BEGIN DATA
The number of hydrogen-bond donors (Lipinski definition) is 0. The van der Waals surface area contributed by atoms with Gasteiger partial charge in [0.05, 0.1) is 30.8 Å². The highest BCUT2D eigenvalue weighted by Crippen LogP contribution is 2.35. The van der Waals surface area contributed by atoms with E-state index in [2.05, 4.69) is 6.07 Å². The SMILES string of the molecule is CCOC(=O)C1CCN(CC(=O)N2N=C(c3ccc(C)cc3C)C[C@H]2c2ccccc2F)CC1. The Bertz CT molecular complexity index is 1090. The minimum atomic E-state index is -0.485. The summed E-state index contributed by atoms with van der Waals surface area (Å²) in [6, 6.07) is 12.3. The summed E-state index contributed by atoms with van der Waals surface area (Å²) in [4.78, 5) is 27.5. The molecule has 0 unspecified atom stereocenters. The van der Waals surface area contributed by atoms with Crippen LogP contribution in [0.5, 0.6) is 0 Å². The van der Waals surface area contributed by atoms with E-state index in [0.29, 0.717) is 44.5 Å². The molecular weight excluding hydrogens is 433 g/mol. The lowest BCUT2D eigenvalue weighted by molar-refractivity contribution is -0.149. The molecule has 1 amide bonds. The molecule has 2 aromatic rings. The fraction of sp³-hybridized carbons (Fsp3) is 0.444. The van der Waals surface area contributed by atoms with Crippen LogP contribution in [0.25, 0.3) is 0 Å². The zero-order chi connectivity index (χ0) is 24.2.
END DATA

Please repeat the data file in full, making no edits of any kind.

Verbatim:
The number of hydrogen-bond donors (Lipinski definition) is 0. The van der Waals surface area contributed by atoms with Gasteiger partial charge in [0.05, 0.1) is 30.8 Å². The highest BCUT2D eigenvalue weighted by Crippen LogP contribution is 2.35. The van der Waals surface area contributed by atoms with E-state index in [2.05, 4.69) is 6.07 Å². The SMILES string of the molecule is CCOC(=O)C1CCN(CC(=O)N2N=C(c3ccc(C)cc3C)C[C@H]2c2ccccc2F)CC1. The Bertz CT molecular complexity index is 1090. The minimum atomic E-state index is -0.485. The summed E-state index contributed by atoms with van der Waals surface area (Å²) in [6, 6.07) is 12.3. The summed E-state index contributed by atoms with van der Waals surface area (Å²) in [4.78, 5) is 27.5. The molecule has 0 unspecified atom stereocenters. The van der Waals surface area contributed by atoms with Crippen LogP contribution in [0.5, 0.6) is 0 Å². The van der Waals surface area contributed by atoms with E-state index in [0.29, 0.717) is 44.5 Å². The molecular weight excluding hydrogens is 433 g/mol. The lowest BCUT2D eigenvalue weighted by molar-refractivity contribution is -0.149. The molecule has 1 amide bonds. The molecule has 2 aromatic rings. The fraction of sp³-hybridized carbons (Fsp3) is 0.444. The van der Waals surface area contributed by atoms with Crippen LogP contribution in [0.25, 0.3) is 0 Å². The zero-order chi connectivity index (χ0) is 24.2.